Under its new CEO John Flannery, who took over in August 2017, GE has sold off other business units — including locomotive and power-plant manufacturing businesses — as it struggles to regain profitability and grow its stock price once again.
- General Electric is selling off its power generation business to a private equity firm for $3.25 billion.
- The move is a continuation of new CEO John Flannery’s plan to downsize the industrial giant’s footprint and return it to its former glory.
- Shares of GE fell about 1.5% in trading Monday, and are down 28% since the beginning of 2018.
- GE will be replaced by Walgreens Boots Alliance in the Dow Jones industrial average on Tuesday.
- Follow GE’s stock price in real-time here.
General Electric, which will leave the Dow Jones industrial average on Tuesday, will sell off its distributed power business as part of its ongoing restructuring plan, the company announced Monday.
Advent International, a $41 billion Boston-based private equity firm, will acquire the power generation unit for $3.25 billion. Cummins, which makes diesel engines for trucks and power generators, was also interested in bidding for the unit, according to the Wall Street Journal.
“GE Power will continue to invest in developing the energy technologies of the future and improving the power networks we depend on today,” Russell Stokes, CEO of GE Power, said in a press release. “This transaction not only accelerates our reinvestment in our business, but also enables Distributed Power to be best positioned to pursue its growth strategy.”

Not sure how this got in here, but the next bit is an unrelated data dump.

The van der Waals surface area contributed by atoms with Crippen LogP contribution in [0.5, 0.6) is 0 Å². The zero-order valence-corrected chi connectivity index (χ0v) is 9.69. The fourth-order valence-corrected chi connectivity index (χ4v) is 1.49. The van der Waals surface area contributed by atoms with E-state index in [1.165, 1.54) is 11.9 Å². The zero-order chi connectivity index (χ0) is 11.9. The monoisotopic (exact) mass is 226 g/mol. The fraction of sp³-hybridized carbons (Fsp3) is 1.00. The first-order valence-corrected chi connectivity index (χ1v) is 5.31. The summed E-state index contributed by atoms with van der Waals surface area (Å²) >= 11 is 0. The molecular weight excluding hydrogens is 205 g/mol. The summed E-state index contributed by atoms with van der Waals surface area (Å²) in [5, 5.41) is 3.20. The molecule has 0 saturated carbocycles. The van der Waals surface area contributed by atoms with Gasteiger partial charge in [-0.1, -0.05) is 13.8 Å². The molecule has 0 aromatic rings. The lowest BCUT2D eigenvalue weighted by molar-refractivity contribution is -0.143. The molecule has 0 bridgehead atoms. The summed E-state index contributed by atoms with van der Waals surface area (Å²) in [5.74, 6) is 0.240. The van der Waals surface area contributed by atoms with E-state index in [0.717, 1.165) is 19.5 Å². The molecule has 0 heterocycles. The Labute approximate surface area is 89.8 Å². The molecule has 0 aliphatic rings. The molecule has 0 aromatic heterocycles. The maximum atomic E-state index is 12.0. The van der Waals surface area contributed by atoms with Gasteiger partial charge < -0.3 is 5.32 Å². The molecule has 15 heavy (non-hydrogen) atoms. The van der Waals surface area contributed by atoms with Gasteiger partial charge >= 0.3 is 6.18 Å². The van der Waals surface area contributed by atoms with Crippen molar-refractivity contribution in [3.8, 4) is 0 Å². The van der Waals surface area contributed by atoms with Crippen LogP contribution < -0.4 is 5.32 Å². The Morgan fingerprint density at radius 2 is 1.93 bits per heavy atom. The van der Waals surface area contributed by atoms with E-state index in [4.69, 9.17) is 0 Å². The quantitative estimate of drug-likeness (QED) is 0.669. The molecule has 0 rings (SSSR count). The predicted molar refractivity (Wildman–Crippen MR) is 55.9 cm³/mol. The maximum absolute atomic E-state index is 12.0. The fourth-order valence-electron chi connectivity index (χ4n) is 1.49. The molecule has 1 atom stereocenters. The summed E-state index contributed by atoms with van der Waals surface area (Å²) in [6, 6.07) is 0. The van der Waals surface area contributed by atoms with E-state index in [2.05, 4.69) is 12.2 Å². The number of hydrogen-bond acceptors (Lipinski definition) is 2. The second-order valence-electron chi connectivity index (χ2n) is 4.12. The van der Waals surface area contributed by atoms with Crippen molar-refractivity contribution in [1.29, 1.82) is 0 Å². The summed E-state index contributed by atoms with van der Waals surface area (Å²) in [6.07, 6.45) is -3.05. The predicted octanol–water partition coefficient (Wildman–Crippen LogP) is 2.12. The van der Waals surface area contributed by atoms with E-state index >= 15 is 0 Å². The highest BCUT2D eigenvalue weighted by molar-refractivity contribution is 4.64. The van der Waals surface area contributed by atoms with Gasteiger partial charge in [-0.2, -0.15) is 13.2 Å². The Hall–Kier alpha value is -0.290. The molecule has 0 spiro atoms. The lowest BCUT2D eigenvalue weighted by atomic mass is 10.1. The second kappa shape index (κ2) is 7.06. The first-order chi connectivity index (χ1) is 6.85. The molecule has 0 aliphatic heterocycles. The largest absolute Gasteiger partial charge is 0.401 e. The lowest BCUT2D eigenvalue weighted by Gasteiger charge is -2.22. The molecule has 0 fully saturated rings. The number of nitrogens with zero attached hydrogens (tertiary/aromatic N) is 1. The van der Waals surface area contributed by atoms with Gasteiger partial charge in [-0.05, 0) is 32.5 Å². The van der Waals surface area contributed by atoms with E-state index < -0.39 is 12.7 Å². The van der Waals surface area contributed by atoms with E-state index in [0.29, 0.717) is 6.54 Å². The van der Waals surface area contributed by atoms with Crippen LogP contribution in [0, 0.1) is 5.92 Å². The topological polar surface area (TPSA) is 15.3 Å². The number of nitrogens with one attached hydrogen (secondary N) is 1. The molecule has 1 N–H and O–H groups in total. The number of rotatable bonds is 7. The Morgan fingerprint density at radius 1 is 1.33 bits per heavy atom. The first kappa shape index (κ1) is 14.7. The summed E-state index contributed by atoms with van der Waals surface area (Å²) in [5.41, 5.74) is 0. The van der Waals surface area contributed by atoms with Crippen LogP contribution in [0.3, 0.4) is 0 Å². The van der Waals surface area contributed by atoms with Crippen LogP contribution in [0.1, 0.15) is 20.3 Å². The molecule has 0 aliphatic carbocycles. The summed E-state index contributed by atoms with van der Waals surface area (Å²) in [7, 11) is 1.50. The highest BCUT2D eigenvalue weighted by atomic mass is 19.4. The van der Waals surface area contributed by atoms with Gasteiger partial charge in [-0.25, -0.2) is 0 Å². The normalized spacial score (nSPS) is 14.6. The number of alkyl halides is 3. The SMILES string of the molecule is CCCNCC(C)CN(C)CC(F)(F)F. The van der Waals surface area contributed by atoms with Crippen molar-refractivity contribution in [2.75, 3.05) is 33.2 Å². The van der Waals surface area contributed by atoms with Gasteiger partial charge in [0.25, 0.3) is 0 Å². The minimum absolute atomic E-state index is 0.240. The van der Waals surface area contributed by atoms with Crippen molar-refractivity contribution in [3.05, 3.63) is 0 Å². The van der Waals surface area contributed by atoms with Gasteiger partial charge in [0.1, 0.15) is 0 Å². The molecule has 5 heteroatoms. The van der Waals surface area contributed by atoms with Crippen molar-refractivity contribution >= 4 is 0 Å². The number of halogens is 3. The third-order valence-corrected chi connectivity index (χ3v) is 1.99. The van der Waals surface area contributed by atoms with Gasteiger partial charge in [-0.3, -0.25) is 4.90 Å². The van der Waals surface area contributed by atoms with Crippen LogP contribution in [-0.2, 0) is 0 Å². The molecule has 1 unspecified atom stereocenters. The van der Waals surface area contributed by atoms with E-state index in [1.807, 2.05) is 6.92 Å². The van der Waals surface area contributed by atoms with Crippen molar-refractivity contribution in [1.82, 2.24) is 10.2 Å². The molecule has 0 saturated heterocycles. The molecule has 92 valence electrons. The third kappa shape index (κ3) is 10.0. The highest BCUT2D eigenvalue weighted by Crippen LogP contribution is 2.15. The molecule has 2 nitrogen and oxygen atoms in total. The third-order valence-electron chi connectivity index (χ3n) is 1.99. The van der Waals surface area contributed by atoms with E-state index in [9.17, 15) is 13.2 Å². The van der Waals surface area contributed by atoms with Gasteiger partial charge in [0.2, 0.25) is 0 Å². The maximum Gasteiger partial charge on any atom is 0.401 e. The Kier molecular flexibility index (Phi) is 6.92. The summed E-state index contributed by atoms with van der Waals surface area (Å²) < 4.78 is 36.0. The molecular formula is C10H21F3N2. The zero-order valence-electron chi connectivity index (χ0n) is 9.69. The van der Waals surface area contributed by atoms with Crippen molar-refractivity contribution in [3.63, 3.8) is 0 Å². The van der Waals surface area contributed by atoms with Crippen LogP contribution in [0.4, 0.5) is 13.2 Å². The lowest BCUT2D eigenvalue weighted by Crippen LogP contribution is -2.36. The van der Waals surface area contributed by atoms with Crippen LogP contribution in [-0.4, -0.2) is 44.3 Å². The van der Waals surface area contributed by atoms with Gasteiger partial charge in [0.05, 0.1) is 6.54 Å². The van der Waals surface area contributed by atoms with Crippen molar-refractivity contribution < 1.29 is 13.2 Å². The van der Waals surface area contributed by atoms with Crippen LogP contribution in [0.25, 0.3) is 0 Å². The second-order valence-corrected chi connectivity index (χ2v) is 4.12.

Under its new CEO John Flannery, who took over in August 2017, GE has sold off other business units — including locomotive and power-plant manufacturing businesses — as it struggles to regain its past prowess and boost its stock price to its previous levels. The stock has fallen nearly 80% from its highs in 2000.
Monday is GE’s last trading day on the Dow Jones industrial average. The original Dow component will be replaced on Tuesday by Walgreens Boots Alliance to make it “more representative of the consumer and health care sectors of the US economy,” S&P Dow Jones Indices, which manages the index, said.
“We are focused on executing against the plan we’ve laid out to improve GE’s performance,” the company said in a statement when the index shakeup was announced last week. “Today’s announcement does nothing to change those commitments or our focus in creating in a stronger, simpler GE.”
Shares of GE fell about 1.5% in trading Monday, and are down 28% since the beginning of 2018